One of my colleagues once asked Bulls coach Tom Thibodeau why he refuses to give young players significant minutes. Thibodeau, who was widely known for the practice, said he doesn’t think a team can win if a rookie is in the rotation.

My colleague, who has been on the Bulls’ beat for a number of years, reminded him that Phil Jackson regularly gave then-rookie forward Scott Williams a spot in the rotation during the championship seasons. Thibodeau reportedly bristled at that notion.

That demeanor led to an ongoing power struggle that hung around during the season.

The struggle for power between the Bulls’ front office and Tom Thibodeau ended early Thursday afternoon as the team fired him after five seasons.

Most fans might ask how can a team get rid a man who not only won an NBA Coach of the Year award and took the team to the Eastern Conference Finals?

In the last few seasons, the Bulls dealt with not having their franchise player, point guard Derrick Rose, and a multitude of injuries to other key players. Despite that, the team was competitive throughout his tenure.  But when it came to the playoffs, the team seemed worn down after yet another season of his “full speed ahead” philosophy.

Bulls center Joakim Noah gave him former coach a shout out via Twitter:



As good as a coach as Thibodeau is, he has had his fair share of shortcomings. He initially ignored minutes restrictions for Joakim Noah and ran Luol Deng, who had the stamina a day laborer would be proud of, into the ground.

Towards the end, one of the most head scratching moves was the lack of playing time for first round pick Doug McDermott, a player who could’ve helped with the team’s lack of perimeter shooting.

That weakness was routinely exposed at the end of each season’s playoff runs. The team traded their first round pick to get McDermott. Also, Thibodeau saw him play during last summer’s Olympic trials when he was a Team USA assistant, prompting the trade.

Of course there’s a track record of players such as a Jimmy Butler and Tony Snell making strides after initially sitting out. However, Thibodeau’s stubbornness eventually did him in.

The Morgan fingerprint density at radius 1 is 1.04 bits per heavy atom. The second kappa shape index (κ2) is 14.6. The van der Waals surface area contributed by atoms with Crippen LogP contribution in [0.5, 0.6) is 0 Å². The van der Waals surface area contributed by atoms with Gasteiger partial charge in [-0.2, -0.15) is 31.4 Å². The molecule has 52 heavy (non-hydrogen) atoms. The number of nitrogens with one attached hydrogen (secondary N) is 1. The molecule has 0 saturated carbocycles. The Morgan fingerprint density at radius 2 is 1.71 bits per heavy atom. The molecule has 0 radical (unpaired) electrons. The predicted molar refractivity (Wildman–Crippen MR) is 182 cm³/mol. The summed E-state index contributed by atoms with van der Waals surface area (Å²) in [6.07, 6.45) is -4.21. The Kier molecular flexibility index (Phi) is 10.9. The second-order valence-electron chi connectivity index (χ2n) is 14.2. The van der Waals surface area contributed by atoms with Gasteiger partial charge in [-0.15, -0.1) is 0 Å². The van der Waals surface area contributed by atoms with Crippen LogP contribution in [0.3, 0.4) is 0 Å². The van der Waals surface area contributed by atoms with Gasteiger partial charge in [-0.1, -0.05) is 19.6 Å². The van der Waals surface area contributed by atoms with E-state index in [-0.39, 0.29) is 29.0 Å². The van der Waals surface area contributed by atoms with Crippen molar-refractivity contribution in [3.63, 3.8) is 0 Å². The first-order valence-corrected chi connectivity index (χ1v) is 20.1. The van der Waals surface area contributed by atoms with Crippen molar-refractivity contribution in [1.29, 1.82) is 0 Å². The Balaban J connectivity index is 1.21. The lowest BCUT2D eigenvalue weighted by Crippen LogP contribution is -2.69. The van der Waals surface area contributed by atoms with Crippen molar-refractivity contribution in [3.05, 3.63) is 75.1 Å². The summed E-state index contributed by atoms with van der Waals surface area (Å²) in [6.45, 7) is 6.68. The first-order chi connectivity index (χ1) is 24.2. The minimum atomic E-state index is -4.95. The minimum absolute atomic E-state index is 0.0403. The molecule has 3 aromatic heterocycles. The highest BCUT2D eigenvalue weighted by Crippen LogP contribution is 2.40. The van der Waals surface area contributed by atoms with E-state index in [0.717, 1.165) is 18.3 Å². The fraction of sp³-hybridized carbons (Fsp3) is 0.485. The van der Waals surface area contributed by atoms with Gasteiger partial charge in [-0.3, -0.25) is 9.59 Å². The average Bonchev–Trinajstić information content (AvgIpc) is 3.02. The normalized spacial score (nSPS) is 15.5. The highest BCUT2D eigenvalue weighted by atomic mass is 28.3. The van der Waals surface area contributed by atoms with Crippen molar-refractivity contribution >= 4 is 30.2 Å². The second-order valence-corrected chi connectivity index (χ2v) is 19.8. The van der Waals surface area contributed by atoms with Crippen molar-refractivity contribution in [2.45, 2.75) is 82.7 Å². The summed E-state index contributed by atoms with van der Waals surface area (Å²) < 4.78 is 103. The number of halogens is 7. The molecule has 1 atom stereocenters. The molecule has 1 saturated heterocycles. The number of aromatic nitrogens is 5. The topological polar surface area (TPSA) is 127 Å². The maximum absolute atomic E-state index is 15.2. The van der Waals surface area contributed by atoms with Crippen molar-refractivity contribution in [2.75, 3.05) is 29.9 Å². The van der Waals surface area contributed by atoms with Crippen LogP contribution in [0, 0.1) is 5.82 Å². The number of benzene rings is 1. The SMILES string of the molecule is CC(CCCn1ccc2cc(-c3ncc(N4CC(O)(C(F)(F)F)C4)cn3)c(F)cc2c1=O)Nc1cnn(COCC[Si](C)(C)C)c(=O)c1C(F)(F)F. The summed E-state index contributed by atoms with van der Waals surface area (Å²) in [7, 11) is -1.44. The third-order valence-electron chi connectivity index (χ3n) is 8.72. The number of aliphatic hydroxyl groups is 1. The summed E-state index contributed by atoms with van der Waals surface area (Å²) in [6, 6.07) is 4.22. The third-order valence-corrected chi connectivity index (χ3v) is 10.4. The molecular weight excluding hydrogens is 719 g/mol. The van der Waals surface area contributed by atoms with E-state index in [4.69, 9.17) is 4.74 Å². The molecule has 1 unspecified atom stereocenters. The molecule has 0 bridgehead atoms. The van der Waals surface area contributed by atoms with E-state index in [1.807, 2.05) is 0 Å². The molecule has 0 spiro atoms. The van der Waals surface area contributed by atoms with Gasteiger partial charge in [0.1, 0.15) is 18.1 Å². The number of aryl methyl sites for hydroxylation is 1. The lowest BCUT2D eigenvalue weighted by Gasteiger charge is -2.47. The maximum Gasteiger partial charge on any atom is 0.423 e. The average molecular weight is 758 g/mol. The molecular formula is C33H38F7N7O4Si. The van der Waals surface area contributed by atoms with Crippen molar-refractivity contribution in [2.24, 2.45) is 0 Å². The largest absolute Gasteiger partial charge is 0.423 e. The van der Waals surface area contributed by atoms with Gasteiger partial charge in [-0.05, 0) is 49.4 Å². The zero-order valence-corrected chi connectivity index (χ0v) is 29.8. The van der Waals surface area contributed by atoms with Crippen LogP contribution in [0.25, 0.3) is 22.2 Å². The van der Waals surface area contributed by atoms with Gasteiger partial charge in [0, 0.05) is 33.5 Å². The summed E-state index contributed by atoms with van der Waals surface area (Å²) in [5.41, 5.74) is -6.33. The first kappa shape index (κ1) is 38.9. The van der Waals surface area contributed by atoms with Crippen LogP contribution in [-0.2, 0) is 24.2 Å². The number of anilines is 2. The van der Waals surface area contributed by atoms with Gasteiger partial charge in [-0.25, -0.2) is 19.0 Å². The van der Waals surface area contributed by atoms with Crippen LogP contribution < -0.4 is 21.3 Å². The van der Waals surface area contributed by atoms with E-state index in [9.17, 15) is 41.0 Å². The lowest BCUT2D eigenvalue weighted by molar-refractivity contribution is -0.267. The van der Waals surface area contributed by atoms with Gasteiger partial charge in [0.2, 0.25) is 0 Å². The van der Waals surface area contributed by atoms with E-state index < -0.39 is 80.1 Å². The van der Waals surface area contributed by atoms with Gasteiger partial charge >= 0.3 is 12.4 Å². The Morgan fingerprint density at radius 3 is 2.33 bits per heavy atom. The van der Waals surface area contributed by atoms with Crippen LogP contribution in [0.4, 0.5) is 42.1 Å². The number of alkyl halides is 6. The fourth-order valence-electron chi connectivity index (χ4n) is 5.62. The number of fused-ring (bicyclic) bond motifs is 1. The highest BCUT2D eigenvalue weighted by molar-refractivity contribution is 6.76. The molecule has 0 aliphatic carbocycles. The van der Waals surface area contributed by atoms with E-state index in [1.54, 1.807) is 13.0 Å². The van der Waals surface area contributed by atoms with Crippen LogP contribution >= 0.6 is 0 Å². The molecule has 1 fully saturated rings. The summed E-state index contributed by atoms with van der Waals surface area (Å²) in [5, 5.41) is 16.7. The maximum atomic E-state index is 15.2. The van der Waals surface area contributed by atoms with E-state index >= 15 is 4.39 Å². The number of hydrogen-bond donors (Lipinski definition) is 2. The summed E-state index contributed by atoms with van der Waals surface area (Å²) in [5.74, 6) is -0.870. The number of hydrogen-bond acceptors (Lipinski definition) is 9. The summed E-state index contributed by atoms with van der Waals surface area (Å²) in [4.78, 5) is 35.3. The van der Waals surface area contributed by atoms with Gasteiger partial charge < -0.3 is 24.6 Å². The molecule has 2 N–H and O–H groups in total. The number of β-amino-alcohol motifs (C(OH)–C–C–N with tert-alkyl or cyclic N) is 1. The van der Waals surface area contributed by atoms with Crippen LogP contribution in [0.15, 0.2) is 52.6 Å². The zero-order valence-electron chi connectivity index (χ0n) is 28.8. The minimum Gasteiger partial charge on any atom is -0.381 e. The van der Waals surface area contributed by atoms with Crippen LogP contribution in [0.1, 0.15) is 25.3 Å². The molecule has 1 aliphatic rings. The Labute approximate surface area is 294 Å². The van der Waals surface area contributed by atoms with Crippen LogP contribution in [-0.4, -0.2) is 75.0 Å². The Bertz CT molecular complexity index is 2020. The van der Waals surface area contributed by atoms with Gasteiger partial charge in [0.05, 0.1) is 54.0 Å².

Former Bull Stacey King, who’s the color commentator for Comcast SportsNet Chicago said as much to an XM radio station after the season ended:

“The thing about Tom is, Tom is very stubborn. He’s a great coach. He’s great at what he does. He pushes the players. He’s no different than all the old-school coaches that were back in the ‘90s. He has high expectations for his players. He’s a no-nonsense, no-excuses guy. Sometimes guys don’t want to be coached by a guy like that. Those guys have short shelf lives in the NBA.

At the end of the day, you've got to be able to conform, too. You’ve got to be able to say, ‘Let me change with the times a little bit. Let me make some adjustments.’ And I think that’s been one of the biggest issues with Tom Thibodeau is that he coaches the same way regardless of if it’s 82 games or if it’s the playoffs.

He has had great regular-season success. But he has not had the same success in the playoffs. And when you look at his record and you compare the two, what are you coaching for? Are you coaching for regular-season titles? Because the last time I checked, you’re not winning titles in the regular season. You win titles in the postseason after 82 games. And he struggles. We can sit here and make excuses: ‘Well, he didn’t have this roster or didn't have this guy on the roster.’ You play with the hand you’re dealt.”

Since Thibodeau is now gone, when can one place some of the blame on VP of Basketball Operations John Paxson and GM Gar Forman? Many of my colleagues on the Bulls’ beat believe that Forman is merely a figurehead while Paxson is the one who truly has Team Charirman Jerry Reinsdorf’s ear.

After all, Paxson is now looking for his sixth coach.

“The Chicago Bulls have a history of achieving great success on and off the court,” said Reinsdorf, in a statement released on the team website. “These accomplishments have been possible because of an organizational culture where input from all parts of the organization has been welcomed and valued, there has been a willingness to participate in a free flow of information, and there have been clear and consistent goals.”

Reinsdorf went on to say, “When everyone is on the same page, trust develops and teams can grow and succeed together. Unfortunately, there has been a departure from this culture.”

Forman said, “But as we looked ahead and evaluated how we as a team and an organization could continue to grow and improve, we believed a change in approach was needed."

The statement made by team brass basically said that if Thibs wants a reason on why he was let go, he ought to look into the nearest mirror. However, they have some blame in how the team is currently constructed.

Ultimately, team owners can’t be fired unless they say and do something cringe-worthy, e.g. being an unapologetic racist. Like it or not, the coach operates at the whims of the people who write the checks.

This saga happens in sports quite frequently. A few seasons ago, the Denver Nuggets and their coach George Karl, who was fresh off of a Coach of the Year award, parted ways.

The Bulls’ recent problems can prompt anyone to think what may have been if Rose, Deng and Noah didn’t get hurt as much, or if everyone was on the same page. Maybe a championship could’ve come out of it.

The Bulls saga always reminded me of the scene in the movie “Friday” when “Smokey,” Chris Tucker’s character, complained that he wasn’t given money by his mother to go to the store. His mother proceeded to say, “Make it enough.”

Seems like both sides had enough of each other.